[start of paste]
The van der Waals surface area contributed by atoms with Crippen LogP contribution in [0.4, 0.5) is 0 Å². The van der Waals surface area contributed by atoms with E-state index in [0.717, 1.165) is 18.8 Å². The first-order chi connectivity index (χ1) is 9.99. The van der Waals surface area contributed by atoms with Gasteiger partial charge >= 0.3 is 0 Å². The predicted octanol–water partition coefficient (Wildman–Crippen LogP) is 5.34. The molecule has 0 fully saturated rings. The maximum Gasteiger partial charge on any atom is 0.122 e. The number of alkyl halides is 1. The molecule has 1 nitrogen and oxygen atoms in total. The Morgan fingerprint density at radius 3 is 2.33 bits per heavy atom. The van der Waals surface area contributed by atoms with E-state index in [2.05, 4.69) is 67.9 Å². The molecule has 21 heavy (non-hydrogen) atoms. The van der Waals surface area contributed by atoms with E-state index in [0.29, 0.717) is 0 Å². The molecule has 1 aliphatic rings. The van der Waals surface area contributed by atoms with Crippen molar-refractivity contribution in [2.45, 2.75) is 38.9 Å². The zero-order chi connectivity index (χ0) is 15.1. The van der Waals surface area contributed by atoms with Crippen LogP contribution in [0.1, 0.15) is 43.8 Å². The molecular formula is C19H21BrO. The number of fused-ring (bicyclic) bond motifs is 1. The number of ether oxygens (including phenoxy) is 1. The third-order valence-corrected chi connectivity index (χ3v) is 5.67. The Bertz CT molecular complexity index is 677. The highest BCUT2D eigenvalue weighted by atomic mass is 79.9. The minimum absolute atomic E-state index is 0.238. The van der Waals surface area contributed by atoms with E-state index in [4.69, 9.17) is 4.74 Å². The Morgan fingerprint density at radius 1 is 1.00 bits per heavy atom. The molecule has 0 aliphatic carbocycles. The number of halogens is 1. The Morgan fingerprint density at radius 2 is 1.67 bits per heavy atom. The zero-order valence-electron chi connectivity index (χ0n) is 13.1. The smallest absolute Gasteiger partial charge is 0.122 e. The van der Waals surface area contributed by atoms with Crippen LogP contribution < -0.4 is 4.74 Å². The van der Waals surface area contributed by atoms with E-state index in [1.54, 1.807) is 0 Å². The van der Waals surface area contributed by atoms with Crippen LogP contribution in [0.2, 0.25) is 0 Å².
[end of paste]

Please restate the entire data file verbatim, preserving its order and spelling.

The van der Waals surface area contributed by atoms with Crippen LogP contribution in [0.4, 0.5) is 0 Å². The van der Waals surface area contributed by atoms with E-state index in [0.717, 1.165) is 18.8 Å². The first-order chi connectivity index (χ1) is 9.99. The van der Waals surface area contributed by atoms with Gasteiger partial charge >= 0.3 is 0 Å². The predicted octanol–water partition coefficient (Wildman–Crippen LogP) is 5.34. The molecule has 0 fully saturated rings. The maximum Gasteiger partial charge on any atom is 0.122 e. The number of alkyl halides is 1. The molecule has 1 nitrogen and oxygen atoms in total. The Morgan fingerprint density at radius 3 is 2.33 bits per heavy atom. The van der Waals surface area contributed by atoms with E-state index in [2.05, 4.69) is 67.9 Å². The molecule has 21 heavy (non-hydrogen) atoms. The van der Waals surface area contributed by atoms with E-state index in [0.29, 0.717) is 0 Å². The molecule has 1 aliphatic rings. The van der Waals surface area contributed by atoms with Crippen molar-refractivity contribution in [2.45, 2.75) is 38.9 Å². The zero-order chi connectivity index (χ0) is 15.1. The van der Waals surface area contributed by atoms with Crippen LogP contribution in [0.1, 0.15) is 43.8 Å². The molecular formula is C19H21BrO. The number of fused-ring (bicyclic) bond motifs is 1. The number of ether oxygens (including phenoxy) is 1. The third-order valence-corrected chi connectivity index (χ3v) is 5.67. The Bertz CT molecular complexity index is 677. The highest BCUT2D eigenvalue weighted by atomic mass is 79.9. The minimum absolute atomic E-state index is 0.238. The van der Waals surface area contributed by atoms with E-state index in [4.69, 9.17) is 4.74 Å². The Morgan fingerprint density at radius 1 is 1.00 bits per heavy atom. The molecule has 0 aliphatic carbocycles. The number of halogens is 1. The Morgan fingerprint density at radius 2 is 1.67 bits per heavy atom. The zero-order valence-electron chi connectivity index (χ0n) is 13.1. The smallest absolute Gasteiger partial charge is 0.122 e. The van der Waals surface area contributed by atoms with Crippen LogP contribution < -0.4 is 4.74 Å². The van der Waals surface area contributed by atoms with E-state index in [1.54, 1.807) is 0 Å². The van der Waals surface area contributed by atoms with Crippen LogP contribution in [0.2, 0.25) is 0 Å².